SAN FRANCISCO — To refresh its seventh annual Culinary & Cocktail Trend Forecast for 2021, Kimpton Hotels & Restaurants released a look back at how the pandemic has impacted food and beverage trends of 2020 and shared predictions for how evolving consumer behavior will shape 2021 trends. It’s no secret that 2020 has been a year unlike any other—from the country’s sourdough and banana bread baking obsession to the viral Dalgona coffee wave and plenty of virtual wine tastings, what we eat and drink has served as a way to safely connect us as a global community. In 2021 consumers can expect a new wave of trends, from the rise of garden goods to a resurgence of health foods, as this pandemic continues to shift the way diners eat, cook, and imbibe.
“We know that diners’ needs have changed—the COVID-19 pandemic has brought out the foodie or at-home chef in many of us. While diners first leaned into comfort and nostalgia, heading into the new year, we’re seeing a return to health and wellness-inspired culinary and cocktail creations,” said Scott Gingerich, Kimpton’s senior vice president of Restaurants & Bars. “This forecast touches on some of the biggest takeaways from 2020, which trends are already starting to fade, and how evolving preferences are driving dining and drinking for 2021.”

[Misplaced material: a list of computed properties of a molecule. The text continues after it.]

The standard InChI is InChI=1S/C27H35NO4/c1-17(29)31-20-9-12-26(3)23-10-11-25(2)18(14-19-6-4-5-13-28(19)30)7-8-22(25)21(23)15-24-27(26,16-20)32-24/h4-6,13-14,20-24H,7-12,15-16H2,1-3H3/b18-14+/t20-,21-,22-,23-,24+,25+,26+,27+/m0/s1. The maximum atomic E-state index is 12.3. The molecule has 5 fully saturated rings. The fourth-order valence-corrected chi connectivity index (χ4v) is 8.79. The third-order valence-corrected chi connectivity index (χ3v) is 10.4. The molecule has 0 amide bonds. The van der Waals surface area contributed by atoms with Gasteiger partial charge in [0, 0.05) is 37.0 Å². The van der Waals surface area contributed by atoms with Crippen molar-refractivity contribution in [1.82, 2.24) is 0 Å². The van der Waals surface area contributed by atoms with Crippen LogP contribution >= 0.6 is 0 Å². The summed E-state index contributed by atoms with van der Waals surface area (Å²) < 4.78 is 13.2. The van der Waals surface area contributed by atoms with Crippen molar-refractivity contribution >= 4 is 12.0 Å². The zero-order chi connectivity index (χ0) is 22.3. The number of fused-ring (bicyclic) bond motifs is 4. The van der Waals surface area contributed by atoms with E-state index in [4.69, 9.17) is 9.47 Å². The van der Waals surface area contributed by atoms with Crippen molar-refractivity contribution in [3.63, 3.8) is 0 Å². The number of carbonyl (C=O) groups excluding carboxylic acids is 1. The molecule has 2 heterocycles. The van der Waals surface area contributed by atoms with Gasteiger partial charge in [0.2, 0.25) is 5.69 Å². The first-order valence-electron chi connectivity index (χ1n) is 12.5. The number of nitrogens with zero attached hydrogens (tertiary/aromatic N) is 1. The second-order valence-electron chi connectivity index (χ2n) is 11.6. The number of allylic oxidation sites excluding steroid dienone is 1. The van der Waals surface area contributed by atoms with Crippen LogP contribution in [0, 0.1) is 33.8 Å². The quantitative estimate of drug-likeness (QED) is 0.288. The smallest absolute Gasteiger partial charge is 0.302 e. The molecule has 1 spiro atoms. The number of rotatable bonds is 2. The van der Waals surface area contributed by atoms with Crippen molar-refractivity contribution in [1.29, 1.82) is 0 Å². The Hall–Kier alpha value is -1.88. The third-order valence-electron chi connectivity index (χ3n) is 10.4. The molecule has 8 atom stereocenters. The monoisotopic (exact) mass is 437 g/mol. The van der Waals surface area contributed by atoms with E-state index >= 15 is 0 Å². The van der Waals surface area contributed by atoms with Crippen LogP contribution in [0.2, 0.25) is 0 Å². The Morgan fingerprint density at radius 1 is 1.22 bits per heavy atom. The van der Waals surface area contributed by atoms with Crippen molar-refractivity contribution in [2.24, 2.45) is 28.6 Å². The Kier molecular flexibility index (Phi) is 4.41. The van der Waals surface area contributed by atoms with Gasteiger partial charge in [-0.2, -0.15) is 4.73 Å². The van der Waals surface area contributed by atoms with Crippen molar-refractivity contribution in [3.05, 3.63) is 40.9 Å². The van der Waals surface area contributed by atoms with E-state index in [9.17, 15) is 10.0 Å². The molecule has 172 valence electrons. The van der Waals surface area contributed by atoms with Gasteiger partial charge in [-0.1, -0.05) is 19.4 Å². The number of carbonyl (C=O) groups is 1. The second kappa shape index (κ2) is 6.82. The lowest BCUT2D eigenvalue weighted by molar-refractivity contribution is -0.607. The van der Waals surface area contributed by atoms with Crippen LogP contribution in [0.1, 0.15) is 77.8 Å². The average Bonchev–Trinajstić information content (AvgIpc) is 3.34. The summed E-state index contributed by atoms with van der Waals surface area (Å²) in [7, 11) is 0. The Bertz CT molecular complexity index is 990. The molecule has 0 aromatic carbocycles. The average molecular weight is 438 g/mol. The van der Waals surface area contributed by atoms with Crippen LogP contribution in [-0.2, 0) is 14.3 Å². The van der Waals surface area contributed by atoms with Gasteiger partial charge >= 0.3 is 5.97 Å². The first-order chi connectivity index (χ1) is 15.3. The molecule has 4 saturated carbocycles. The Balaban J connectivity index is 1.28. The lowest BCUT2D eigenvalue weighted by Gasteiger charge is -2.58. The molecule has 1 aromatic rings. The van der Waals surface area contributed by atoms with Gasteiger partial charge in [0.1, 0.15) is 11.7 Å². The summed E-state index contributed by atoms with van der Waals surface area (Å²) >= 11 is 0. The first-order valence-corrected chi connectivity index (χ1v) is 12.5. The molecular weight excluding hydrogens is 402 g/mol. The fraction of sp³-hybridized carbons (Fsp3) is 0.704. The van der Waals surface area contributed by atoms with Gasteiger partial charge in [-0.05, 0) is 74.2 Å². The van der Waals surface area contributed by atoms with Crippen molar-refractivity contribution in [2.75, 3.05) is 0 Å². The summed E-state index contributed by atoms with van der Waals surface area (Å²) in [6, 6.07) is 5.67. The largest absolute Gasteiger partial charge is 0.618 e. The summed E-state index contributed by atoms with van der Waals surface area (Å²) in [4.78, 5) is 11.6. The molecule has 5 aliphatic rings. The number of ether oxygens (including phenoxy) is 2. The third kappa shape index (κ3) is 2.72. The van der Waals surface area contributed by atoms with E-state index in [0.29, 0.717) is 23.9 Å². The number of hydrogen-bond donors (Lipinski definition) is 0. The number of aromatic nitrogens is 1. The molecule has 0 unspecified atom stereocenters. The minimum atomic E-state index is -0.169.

To uncover takeaways from 2020 for this year’s trend report, data analysts reviewed in-restaurant, takeout, and room service orders from more than 75 Kimpton restaurants and bars and combined those insights with predictions and analysis from food and beverage leaders across Kimpton restaurants worldwide. Kimpton will use these findings to inspire its offerings for the year ahead and create new experiences and menu items for its guests.
Below are Kimpton’s takeaways for 2020 and predictions for 2021.
Culinary: 2020 Takeaways
- Treat Yourself: Restaurant Edition — While consumers cooked more than ever before this year, they missed more elevated or complex meals. This led to a surge in restaurant orders of dishes guests couldn’t execute as easily at home—including prime rib, roast duck, freshly shucked oysters, and paella. The Four Month Dry-Aged NY Strip Steak at Citizen Rail at Kimpton Hotel Born in Denver was also a diner favorite.